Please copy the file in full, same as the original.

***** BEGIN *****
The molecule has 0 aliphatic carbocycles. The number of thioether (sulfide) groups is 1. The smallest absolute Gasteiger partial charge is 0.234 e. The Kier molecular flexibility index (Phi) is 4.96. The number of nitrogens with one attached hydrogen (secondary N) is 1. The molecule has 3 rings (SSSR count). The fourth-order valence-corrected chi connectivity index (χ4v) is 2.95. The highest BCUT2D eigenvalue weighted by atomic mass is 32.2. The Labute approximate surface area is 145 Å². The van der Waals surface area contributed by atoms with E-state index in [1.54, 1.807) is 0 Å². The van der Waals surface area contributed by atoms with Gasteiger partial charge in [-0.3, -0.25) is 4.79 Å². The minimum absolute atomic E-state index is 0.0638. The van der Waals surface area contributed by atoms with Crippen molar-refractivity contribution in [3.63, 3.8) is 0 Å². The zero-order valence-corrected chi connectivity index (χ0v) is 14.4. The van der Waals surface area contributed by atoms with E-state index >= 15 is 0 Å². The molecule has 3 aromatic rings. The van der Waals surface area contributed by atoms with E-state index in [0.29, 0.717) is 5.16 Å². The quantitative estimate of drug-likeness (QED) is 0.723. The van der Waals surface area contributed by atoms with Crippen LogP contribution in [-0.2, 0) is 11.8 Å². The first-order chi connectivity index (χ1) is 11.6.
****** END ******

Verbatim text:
The molecule has 0 aliphatic carbocycles. The number of thioether (sulfide) groups is 1. The smallest absolute Gasteiger partial charge is 0.234 e. The Kier molecular flexibility index (Phi) is 4.96. The number of nitrogens with one attached hydrogen (secondary N) is 1. The molecule has 3 rings (SSSR count). The fourth-order valence-corrected chi connectivity index (χ4v) is 2.95. The highest BCUT2D eigenvalue weighted by atomic mass is 32.2. The Labute approximate surface area is 145 Å². The van der Waals surface area contributed by atoms with E-state index in [1.54, 1.807) is 0 Å². The van der Waals surface area contributed by atoms with Gasteiger partial charge in [-0.3, -0.25) is 4.79 Å². The minimum absolute atomic E-state index is 0.0638. The van der Waals surface area contributed by atoms with Crippen molar-refractivity contribution in [3.63, 3.8) is 0 Å². The zero-order valence-corrected chi connectivity index (χ0v) is 14.4. The van der Waals surface area contributed by atoms with E-state index >= 15 is 0 Å². The molecule has 3 aromatic rings. The van der Waals surface area contributed by atoms with E-state index in [0.29, 0.717) is 5.16 Å². The quantitative estimate of drug-likeness (QED) is 0.723. The van der Waals surface area contributed by atoms with Crippen LogP contribution in [-0.2, 0) is 11.8 Å². The first-order chi connectivity index (χ1) is 11.6.